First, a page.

Amid the glamour and entertainment of modern-day football, with its widespread television coverage and world-famous players, it is all too often easy to forget that careers in the game are usually short. While there are others forever waiting in the wings to become tomorrow’s stars, a number of clubs around Europe – including Barcelona, Real Madrid, Rangers and Hamburg - have come together to form the European Former Players' Association, which aims to ensure that yesterday’s heroes are not forgotten.
The genesis of this European-wide body was on Merseyside. Although many clubs provide care and support for former players on an informal basis, England’s Everton took the lead in forming an organisation – the Everton Former Players’ Foundation – which could grant financial and medical help to ex-professionals in real need of support. The foundation was the brainchild of Dr David France, who saw at close quarters how some former players were living and decided that “something had to be done."
Dr France began working on his project in 1999, initially suffering repeated rejections in his attempts to register the foundation as a charity. In the final months of that year, however, the EFPF was registered as an official charity, existing to aid former footballers with medical issues and other problems. It was the first body of its kind anywhere in the world, and the real work could now begin.
Then manager Walter Smith and current club chairman Bill Kenwright both made considerable donations at the outset while, vitally, Everton supporters took up the cause from the very beginning. The EFPF has since raised more than £1million and spent over £100,000 in each of the ten years it has existed. “Most of the fundraising was provided by the fans," Dr France told FIFA.com. "It never ceases to amaze me that the most generous people are those who can least afford it. They give because they want to, not because they expect something in return.”
The foundation raises money through fundraising events, including auctions, raffles, testimonial fixtures and social functions - which are attended by many of those former players the EFPF tries to help. The club also host a pre-season friendly at Goodison Park every other year from which all gate receipts go to the Foundation.
As a patron of the Foundation, I see on a day-to-day basis what the organisation is already achieving in meeting the medical needs of some of Goodison's heroes.
With the help of EFPF chairman Laurence Lee, who helped to guide the organisation through the legal process of becoming a charity in its formative years, the guidance of club chaplain Rev. Harry Ross in dealing with those in need, and the diligence of foundation secretary Pat Labone – whose late husband, former Everton defender Brian Labone, was a key figure in the creation of the EFPF – the foundation has become recognised throughout European football for the work it does.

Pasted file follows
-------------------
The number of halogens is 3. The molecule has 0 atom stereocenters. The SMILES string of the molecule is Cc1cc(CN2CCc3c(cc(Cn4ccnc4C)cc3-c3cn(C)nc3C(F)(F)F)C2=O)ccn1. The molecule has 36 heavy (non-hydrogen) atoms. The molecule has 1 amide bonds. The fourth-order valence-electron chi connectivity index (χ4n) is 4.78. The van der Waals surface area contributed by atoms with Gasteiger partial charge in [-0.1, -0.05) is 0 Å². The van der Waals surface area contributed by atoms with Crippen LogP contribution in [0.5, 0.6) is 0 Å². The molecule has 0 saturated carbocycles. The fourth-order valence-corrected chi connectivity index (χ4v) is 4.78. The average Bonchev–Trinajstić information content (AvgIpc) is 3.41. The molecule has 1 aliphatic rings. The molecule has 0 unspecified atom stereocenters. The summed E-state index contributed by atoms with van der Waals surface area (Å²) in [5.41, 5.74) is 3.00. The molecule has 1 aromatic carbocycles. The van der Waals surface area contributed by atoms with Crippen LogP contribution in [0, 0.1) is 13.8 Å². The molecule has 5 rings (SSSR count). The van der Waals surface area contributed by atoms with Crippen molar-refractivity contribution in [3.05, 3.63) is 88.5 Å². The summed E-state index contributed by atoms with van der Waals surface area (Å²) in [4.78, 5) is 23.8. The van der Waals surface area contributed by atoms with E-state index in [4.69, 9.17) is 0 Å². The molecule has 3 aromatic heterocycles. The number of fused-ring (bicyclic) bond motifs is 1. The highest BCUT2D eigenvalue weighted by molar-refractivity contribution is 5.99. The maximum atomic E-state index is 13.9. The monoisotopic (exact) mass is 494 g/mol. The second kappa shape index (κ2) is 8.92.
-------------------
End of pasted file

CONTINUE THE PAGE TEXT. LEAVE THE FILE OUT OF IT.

Any player who has made an appearance for Everton is eligible for support and all grants remain confidential. Latest figures show that the EFPF has awarded 135 grants and helped 85 people with medical procedures. Kenwright said: “As a patron of the Foundation, I see on a day-to-day basis what the organisation is already achieving in meeting the medical needs of some of Goodison's heroes.” Other patrons have included the likes of former players Graeme Sharp, Alan Stubbs and Duncan McKenzie.
While some players have chosen not to publicise the support they have received, others have been effusive in their praise of the EFPF. Success stories include: former goalkeeper Gordon West, who suffered from knee problems which prevented him from working and Alex Young, a championship winner with the Toffees in 1962/63, who revealed the foundation had “quite literally changed my life”.
The EFPF recently celebrated its tenth birthday with a special evening at Goodison Park, attended by many of the foundation’s supporters as well as former players. Those who have been helped were all eager to pay tribute to what the EFPF has done for them. So successful has Everton’s charity been, that in attendance on the night was Ramon Alfonseda, a representative from Barcelona on behalf of the EFPA.
The Catalan club had been so impressed by Everton’s model that they approached the foundation in 2004 with the idea of forming a European association for former players. Clubs from Scotland, Belgium, Germany, Spain, Greece and more have copied the EFPF’s approach and the EFPA – with Everton as a founder member – is now helping hundreds of individuals in need around the continent.
*The EFPF are hosting their Annual Dinner at Goodison Park on Friday 26 October. A host of legendary players are due to attend and ticket information is available by visiting www.evertonfpf.org